My thoughts are in alignment with Linda and Andy, SF results are a “temporary anomaly”. It will be interesting to see how the results shift over the next several days.
According to Matt Storm they have been pretty much this way since July of 2013, a year.
You almost went a whole article without saying anything bad about Yelp 😉
I love the Yelp product. I just don’t always like their tactics. Google is no better.
We are on the same page, I just like to tease.
Just for the record it has been more that ONE whole month since I last tweaked them.
In fact, I am proud to say (outside of Twitter) that it has been 42 days. 🙂
Admit it though, while you understand why, don’t you find their whining somewhat annoying?
For the record, that post was awesome.
I did the same searches but used Los Angeles in place of San Francisco as I know LA is also a Yelp-heavy city, and the top 3 or 4 organic results of each SERP are all Yelp too. Not as bad as SF, but still dominating.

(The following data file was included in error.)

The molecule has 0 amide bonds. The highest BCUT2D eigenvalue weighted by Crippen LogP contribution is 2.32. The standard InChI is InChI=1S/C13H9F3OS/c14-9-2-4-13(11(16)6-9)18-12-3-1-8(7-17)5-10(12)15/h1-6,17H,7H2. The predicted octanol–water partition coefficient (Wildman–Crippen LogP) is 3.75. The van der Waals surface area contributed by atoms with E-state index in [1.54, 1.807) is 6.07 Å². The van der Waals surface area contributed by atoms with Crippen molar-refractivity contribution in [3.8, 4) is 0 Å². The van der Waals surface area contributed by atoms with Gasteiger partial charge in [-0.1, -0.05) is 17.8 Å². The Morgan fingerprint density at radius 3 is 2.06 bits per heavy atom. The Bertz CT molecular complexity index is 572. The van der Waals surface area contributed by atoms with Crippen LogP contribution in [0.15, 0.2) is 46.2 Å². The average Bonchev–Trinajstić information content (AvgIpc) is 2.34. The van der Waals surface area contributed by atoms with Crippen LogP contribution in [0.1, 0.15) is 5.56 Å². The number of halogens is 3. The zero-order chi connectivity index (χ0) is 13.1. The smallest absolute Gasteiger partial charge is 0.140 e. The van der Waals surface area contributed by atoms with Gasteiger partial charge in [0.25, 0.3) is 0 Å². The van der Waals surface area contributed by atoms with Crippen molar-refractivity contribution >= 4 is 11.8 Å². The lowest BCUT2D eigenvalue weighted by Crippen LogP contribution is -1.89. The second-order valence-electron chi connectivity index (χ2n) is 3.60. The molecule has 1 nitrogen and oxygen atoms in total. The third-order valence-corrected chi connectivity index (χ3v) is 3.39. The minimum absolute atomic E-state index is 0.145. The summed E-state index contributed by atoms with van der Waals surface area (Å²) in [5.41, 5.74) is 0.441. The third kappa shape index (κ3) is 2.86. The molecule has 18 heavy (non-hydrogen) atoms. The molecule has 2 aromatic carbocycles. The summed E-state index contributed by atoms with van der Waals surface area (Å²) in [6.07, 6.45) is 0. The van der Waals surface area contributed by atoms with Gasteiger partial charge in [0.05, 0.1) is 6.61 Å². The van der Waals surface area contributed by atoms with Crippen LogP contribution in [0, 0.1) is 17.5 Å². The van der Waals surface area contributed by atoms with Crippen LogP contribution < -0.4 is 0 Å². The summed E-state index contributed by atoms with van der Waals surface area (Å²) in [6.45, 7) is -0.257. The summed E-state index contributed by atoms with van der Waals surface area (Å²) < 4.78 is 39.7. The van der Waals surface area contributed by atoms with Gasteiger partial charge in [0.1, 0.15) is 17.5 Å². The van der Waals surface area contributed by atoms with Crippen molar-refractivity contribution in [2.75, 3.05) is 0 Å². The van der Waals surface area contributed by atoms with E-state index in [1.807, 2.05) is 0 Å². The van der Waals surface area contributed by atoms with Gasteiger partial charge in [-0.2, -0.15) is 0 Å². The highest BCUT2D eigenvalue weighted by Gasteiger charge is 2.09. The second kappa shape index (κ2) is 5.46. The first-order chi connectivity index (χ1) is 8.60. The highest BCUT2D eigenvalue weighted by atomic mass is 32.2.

A good Yelp strategy is a good SEO strategy…until further notice 🙂
Not even their own local results above Yelp. One thing you have to take into consideration here is the mass adoption of Yelp in San Francisco vs everywhere else but those examples are still wild.
Back in April I did a rough survey of the top 32 cities and Yelp averaged 1.3 in Google for dentist reviews of that city. Here’s a screenshot of the results:
It would be interesting to follow up post-pigeon to see if it has changed.
I’ve gone through 16 of the 32 and Yelp is still mostly in the top 1-2 positions for “City Dentist Reviews”….
Not really any major changes, but this is not including local listings (since Yelp or other 3rd parties can’t take a local spot).
Thanks for doing that!